Want CNET to notify you of price drops and the latest stories?

HBO owner WarnerMedia sees merger with Discovery closing before July

WarnerMedia's current owner, AT&T, expects the megadeal to close slightly ahead of schedule, possibly as soon as April.

Joan E. Solsman Former Senior Reporter
Joan E. Solsman was CNET's senior media reporter, covering the intersection of entertainment and technology. She's reported from locations spanning from Disneyland to Serbian refugee camps, and she previously wrote for Dow Jones Newswires and The Wall Street Journal. She bikes to get almost everywhere and has been doored only once.
Expertise Streaming video, film, television and music; virtual, augmented and mixed reality; deep fakes and synthetic media; content moderation and misinformation online Credentials
  • Three Folio Eddie award wins: 2018 science & technology writing (Cartoon bunnies are hacking your brain), 2021 analysis (Deepfakes' election threat isn't what you'd think) and 2022 culture article (Apple's CODA Takes You Into an Inner World of Sign)
Joan E. Solsman
2 min read
Two phones show the logos for HBO Max and Discovery Plus against an orange tablecloth

AT&T is merging its WarnerMedia assets with Discovery's.

Sarah Tew/CNET

AT&T's WarnerMedia division -- home to streaming service HBO Max, the Warner Bros. movie studio and TV channels like HBO, CNN, TBS and more -- expects to close its deal to merge with Discovery in the second quarter, slightly earlier than planned, AT&T CEO John Stankey said Wednesday. Discovery is known for reality shows and other unscripted programming on its cable networks and its own streaming service, Discovery Plus

That means the $43 billion deal, which will create a new company to be named Warner Bros. Discovery, may close as soon as April and no later than the end of June, according to AT&T executives Wednesday during a conference to discuss the carrier's fourth-quarter earnings.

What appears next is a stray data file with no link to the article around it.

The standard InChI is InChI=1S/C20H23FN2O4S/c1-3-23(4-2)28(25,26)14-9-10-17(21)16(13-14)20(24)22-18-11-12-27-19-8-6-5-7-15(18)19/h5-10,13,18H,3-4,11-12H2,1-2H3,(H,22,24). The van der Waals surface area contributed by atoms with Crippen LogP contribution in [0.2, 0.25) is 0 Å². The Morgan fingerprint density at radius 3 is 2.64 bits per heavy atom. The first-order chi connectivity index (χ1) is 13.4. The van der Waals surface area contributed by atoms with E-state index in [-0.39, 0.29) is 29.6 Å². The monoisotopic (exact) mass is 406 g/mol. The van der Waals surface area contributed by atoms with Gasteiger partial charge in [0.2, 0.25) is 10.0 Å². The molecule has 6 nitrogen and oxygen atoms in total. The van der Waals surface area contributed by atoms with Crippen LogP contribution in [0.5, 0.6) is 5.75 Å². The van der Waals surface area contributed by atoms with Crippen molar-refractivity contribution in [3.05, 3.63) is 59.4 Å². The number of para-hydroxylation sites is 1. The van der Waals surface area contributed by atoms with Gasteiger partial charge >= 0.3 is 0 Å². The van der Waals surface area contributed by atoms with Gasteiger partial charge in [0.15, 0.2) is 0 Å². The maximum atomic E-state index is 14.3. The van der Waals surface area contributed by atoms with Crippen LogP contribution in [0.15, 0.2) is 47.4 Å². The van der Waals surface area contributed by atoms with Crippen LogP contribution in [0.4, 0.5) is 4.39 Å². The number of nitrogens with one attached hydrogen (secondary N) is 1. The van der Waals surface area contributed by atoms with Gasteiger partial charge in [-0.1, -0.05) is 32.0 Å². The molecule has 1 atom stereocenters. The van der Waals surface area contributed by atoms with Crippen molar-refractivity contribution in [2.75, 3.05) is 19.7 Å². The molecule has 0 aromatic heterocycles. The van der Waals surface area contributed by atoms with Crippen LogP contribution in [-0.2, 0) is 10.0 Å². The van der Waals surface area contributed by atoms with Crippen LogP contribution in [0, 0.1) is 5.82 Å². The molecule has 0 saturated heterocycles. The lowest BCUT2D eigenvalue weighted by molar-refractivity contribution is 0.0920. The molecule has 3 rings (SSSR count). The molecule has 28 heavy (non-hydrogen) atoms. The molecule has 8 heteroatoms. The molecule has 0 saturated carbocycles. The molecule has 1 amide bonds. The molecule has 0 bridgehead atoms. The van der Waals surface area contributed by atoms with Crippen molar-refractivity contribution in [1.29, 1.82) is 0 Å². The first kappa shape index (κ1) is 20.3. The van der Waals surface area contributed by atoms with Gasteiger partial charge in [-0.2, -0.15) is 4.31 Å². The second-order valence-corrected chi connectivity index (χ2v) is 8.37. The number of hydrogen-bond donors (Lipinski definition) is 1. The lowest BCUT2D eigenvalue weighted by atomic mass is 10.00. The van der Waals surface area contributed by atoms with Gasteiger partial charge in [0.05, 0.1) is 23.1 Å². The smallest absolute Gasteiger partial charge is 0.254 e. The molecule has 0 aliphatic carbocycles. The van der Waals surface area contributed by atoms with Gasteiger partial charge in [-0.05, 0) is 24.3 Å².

When the companies announced the deal in May, they predicted it would close in mid-2022. The deal is still subject to regulatory approval and other conditions. 

The plan to combine WarnerMedia with Discovery is one in a parade of recent media deal-making, all coming as streaming video has never been more popular and the competition never more fierce. In the last two years, media giants and tech heavyweights have launched their own rivals to Amazon Prime Video and Netflix, with services like Apple TV PlusDisney PlusHBO Max and Peacock rolling out. These so-called streaming wars affect how many services you must use -- and often pay for -- to watch your favorite shows and movies online. 

That intensifying competition in streaming has triggered a wave of consolidation among media companies. Disney bought Fox, Viacom and CBS merged, and AT&T bought Time Warner, then struck this deal to spin it all off again. Amazon wants to buy MGM, one of the few smaller media properties left, as the competitive advantage in Hollywood solidifies around being a giant -- or part of a giant -- to survive.

Watch this: Amazon's MGM takeover is big for Prime Video -- but not like you'd think